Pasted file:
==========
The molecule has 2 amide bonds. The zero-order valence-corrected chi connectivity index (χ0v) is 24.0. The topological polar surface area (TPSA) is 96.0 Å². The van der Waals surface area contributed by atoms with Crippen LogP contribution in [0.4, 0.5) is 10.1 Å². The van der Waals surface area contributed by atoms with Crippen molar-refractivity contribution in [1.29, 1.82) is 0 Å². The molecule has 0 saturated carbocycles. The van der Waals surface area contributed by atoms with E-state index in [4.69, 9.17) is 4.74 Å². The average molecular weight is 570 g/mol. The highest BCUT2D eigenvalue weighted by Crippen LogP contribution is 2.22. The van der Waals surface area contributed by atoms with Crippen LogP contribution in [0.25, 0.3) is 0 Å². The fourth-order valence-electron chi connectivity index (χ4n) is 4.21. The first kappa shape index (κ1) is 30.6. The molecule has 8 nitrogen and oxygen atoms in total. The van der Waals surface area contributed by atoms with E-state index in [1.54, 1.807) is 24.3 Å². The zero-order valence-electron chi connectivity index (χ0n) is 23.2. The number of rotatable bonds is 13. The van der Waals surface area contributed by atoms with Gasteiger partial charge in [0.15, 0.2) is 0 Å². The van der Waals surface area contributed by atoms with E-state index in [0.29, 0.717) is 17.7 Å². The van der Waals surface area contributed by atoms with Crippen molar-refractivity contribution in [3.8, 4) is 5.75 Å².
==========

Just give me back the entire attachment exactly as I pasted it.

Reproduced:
The molecule has 2 amide bonds. The zero-order valence-corrected chi connectivity index (χ0v) is 24.0. The topological polar surface area (TPSA) is 96.0 Å². The van der Waals surface area contributed by atoms with Crippen LogP contribution in [0.4, 0.5) is 10.1 Å². The van der Waals surface area contributed by atoms with Crippen molar-refractivity contribution in [1.29, 1.82) is 0 Å². The molecule has 0 saturated carbocycles. The van der Waals surface area contributed by atoms with E-state index in [4.69, 9.17) is 4.74 Å². The average molecular weight is 570 g/mol. The highest BCUT2D eigenvalue weighted by Crippen LogP contribution is 2.22. The van der Waals surface area contributed by atoms with Crippen LogP contribution in [0.25, 0.3) is 0 Å². The fourth-order valence-electron chi connectivity index (χ4n) is 4.21. The first kappa shape index (κ1) is 30.6. The molecule has 8 nitrogen and oxygen atoms in total. The van der Waals surface area contributed by atoms with E-state index in [1.54, 1.807) is 24.3 Å². The zero-order valence-electron chi connectivity index (χ0n) is 23.2. The number of rotatable bonds is 13. The van der Waals surface area contributed by atoms with Gasteiger partial charge in [0.15, 0.2) is 0 Å². The van der Waals surface area contributed by atoms with E-state index in [0.29, 0.717) is 17.7 Å². The van der Waals surface area contributed by atoms with Crippen molar-refractivity contribution in [3.8, 4) is 5.75 Å².